Vanishing Jelly Marbles

Clear, polymer-based water marbles that vanish like magic in a glass of water.

It looks like an ordinary glass of water, but hiding just below the surface of the water is an amazing collection of large, jelly-like marbles that become invisible when submerged in water. The Jelly Marbles become invisible due to an identical index of refraction with the liquid. In other words, they vanish like magic! As you’ll see, there’s more to this experiment than meets the eye.

Experiment Materials

  • Jelly Marbles
  • Clear dish
  • White plastic scoop
  • 9 oz plastic cup
  • Adult supervision

Experiment Videos


Vanishing Jelly Marbles


Use the white scoop to pour one teaspoon’s worth of dry Jelly Marbles into the 9 oz plastic cup.


Fill the cup with water. Good quality water that does not contain high levels of iron or minerals is best. If you’re uncertain as to the quality of your tap water, invest a small amount in distilled water at the grocery store. You’ll see a difference! Set the cup aside in a warm location for several hours. It’s OK to check on their growth now and then but be sure to wash your hands before touching them so you keep the water and the marbles clean. Dirty water and grubby mitts are not their friends. To be safe, you might want to use a spoon.


After about five hours, the Jelly Marbles should be fully grown. Clean hands? Great! Reach into the cup and gently scoop up a handful of Jelly Marbles. You’ll be amazed at their final size! Look at one closely and then drop it back into the water. It vanishes! You’ll have to grab it again to make sure it’s really there. Add these Jelly Marbles to the clear dish. Grow and add more to the dish until you have completely covered the bottom of it.


Write a message or place a picture under the clear dish. Challenge someone to read the message or describe the picture. When they give up, fill the dish with water and watch them gasp as the message becomes crystal clear.

How Does It Work

Jelly Marbles start out as tiny, hard spheres but, add water and the super absorbent polymer they are made from absorbs 300 times its weight in water. These hydrophilic (water loving) spheres are approximately 99% water when fully hydrated. If you look closely at a sphere in a bowl of water, you can barely see its outline. That’s because light passing through the sphere is refracted (or bent) only a tiny bit along the edge of the sphere. Without this refraction along their edges, Jelly Marbles would totally vanish altogether.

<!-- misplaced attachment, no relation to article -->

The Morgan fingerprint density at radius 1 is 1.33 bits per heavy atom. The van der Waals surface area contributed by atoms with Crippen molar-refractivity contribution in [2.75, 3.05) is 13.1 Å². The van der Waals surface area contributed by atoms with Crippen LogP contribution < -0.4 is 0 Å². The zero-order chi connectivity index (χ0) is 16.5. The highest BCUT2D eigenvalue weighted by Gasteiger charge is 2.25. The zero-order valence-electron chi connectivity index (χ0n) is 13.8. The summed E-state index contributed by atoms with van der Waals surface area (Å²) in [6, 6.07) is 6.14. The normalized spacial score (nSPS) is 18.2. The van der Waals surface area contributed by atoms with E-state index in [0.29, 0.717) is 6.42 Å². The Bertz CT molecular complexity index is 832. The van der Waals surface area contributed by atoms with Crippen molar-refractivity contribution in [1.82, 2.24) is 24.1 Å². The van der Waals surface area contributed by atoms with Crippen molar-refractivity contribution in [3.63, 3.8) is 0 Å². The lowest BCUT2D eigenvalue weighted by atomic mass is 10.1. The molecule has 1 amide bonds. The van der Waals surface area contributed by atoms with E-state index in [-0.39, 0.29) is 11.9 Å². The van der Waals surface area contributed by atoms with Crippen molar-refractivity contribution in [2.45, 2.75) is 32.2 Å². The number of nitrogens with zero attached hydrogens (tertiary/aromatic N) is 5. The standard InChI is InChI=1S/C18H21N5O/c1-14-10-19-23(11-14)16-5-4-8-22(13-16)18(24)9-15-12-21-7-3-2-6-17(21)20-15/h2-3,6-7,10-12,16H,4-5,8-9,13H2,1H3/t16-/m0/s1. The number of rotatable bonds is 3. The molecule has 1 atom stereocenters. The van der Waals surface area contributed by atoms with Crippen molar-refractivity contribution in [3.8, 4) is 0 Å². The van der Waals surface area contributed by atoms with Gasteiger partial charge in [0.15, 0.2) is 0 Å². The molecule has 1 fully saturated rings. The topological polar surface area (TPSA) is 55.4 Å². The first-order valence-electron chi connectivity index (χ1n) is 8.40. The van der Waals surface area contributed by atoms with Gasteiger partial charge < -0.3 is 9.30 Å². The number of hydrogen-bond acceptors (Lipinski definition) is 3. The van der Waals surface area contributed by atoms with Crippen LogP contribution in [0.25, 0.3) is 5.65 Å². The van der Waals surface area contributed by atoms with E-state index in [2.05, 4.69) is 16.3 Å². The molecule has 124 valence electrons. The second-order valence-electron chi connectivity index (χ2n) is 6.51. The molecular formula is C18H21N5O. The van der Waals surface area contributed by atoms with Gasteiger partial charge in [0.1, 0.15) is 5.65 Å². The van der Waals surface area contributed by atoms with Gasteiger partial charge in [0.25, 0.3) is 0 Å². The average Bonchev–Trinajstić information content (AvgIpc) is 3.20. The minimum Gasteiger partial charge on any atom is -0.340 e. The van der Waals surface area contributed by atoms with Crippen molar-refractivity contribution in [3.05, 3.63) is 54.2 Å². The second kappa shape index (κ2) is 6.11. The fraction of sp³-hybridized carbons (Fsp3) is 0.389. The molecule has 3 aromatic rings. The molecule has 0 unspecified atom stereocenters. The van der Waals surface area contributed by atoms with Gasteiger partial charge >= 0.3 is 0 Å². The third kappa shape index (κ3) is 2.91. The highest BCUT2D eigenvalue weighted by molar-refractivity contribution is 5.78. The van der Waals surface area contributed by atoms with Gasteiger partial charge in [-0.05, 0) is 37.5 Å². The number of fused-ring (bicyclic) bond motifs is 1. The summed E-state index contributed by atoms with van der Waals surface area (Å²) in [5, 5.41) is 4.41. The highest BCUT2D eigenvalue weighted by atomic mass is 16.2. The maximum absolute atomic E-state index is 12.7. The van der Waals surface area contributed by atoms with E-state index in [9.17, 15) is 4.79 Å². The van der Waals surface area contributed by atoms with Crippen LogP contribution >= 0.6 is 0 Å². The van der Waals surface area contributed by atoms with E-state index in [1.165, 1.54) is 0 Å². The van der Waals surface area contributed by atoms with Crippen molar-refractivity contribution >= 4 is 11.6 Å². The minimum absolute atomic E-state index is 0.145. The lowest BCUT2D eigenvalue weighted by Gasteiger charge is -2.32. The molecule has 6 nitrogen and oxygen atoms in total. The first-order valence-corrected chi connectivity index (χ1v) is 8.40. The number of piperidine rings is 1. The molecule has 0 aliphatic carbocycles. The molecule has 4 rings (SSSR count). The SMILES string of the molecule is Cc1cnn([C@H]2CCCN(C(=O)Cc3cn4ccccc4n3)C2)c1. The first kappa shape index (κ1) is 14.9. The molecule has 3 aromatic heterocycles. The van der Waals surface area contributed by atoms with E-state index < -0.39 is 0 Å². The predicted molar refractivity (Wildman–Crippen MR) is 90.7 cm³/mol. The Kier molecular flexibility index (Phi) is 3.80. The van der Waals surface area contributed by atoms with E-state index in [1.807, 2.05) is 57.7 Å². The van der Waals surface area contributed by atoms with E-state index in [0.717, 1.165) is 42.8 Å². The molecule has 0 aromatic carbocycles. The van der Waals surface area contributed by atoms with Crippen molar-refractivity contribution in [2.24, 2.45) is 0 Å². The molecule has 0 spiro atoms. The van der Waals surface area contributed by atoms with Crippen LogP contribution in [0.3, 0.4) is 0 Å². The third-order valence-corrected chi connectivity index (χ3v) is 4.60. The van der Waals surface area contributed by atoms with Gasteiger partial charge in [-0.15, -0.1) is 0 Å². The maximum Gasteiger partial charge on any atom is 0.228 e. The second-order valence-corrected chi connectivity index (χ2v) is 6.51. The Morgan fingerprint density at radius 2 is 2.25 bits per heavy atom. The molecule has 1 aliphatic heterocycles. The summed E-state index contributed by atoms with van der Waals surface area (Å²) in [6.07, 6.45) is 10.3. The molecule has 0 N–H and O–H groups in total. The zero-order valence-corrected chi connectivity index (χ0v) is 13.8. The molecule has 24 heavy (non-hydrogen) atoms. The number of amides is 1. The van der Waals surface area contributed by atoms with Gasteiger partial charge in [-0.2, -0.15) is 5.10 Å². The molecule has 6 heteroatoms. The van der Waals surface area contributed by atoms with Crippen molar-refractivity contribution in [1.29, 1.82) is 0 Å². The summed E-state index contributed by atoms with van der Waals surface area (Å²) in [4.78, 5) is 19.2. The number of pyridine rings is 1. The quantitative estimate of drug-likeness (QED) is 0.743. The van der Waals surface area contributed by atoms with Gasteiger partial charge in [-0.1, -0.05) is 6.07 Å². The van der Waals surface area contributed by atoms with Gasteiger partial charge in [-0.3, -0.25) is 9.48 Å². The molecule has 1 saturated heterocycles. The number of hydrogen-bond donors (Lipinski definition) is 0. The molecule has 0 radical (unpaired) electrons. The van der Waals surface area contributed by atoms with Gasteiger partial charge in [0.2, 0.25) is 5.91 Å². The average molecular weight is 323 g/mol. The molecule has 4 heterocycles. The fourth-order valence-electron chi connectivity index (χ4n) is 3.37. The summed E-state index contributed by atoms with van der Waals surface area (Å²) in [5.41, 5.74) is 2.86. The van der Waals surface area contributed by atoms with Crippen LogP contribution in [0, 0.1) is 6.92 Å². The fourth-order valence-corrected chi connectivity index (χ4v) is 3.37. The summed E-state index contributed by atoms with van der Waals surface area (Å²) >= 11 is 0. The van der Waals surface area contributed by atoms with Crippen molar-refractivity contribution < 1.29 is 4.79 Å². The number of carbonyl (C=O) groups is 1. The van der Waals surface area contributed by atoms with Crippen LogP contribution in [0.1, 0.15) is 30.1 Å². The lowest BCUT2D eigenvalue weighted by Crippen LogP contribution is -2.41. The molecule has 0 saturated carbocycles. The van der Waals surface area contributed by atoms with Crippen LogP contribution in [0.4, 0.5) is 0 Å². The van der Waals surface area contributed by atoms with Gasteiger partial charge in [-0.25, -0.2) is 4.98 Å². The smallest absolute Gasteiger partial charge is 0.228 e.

The water-filled spheres become invisible due to having an identical index of refraction with the water in the bowl. The secret to keeping them this way is to keep the Marbles clean and free of dirt and oil from your skin. The more the spheres are handled, the more visible they become because dirt and oils on your skin are transferred to the surface of the spheres. This increases the amount of light reflected from the spheres and reveals them.

In the hidden message demonstration, the message looks scrambled under the hydrated spheres because the light reflected off of the message is scattered in every direction by the water-filled Jelly Marbles. It’s like trying to read through broken glass; in other words, impossible!  When water is added to the dish, the light rays pass straight through the water and the spheres into your eyes without being scattered. This is due to theJelly Marbles’ identical index of refraction with the water. So, it seems like you’re looking through a dish of plain water and can easily read the message. It’s as close as you’ll get to solid water at room temperature.

Science Fair Connection

Making Jelly Marbles “vanish” is a pretty cool trick but it’s not a science fair project. You create a science fair project by identifying and testing variables. A variable is something that might change the outcome. Let’s take a look at some of the variable options you might test and write up for a science fair.

  • Test liquids other than water. What’s different about a Jelly Marble reaction in orange juice, milk, soda, vinegar, bleach, coffee, tea, ketchup, etc? In which of these liquids do they grow the fastest? slowest? not at all? What’s the same about each test? What’s different? How long does the reaction take in each one?
  • There are many different kinds of water to test, e.g. tap, bottled, sparkling, distilled, spring, rain, different concentrations of salt water and/or sugar water, etc.
  • What changes do you detect in the reaction using colored water? Why might that happen?
  • What happens to the reaction time if you raise or lower the temperature of a test liquid?
  • Get seeds for a fast-sprouting plant such as grass, radish, or beans. Use three clear cups and fill one cup with just potting soil, another with a half-and-half mixture of potting soil and hydrated Jelly Marbles, and fill the last cup with all Jelly Marbles. Plant the same kind of seed in each cup and find out which potting material helps the plants sprout fastest and grow the most. Check the progress of your plants every day or two. The results may surprise you.

These are just a couple of ideas and you certainly aren’t limited to them! Come up with your own variable to test. Remember, you can change only one variable for each test while making sure that all the other factors in your test remain the same!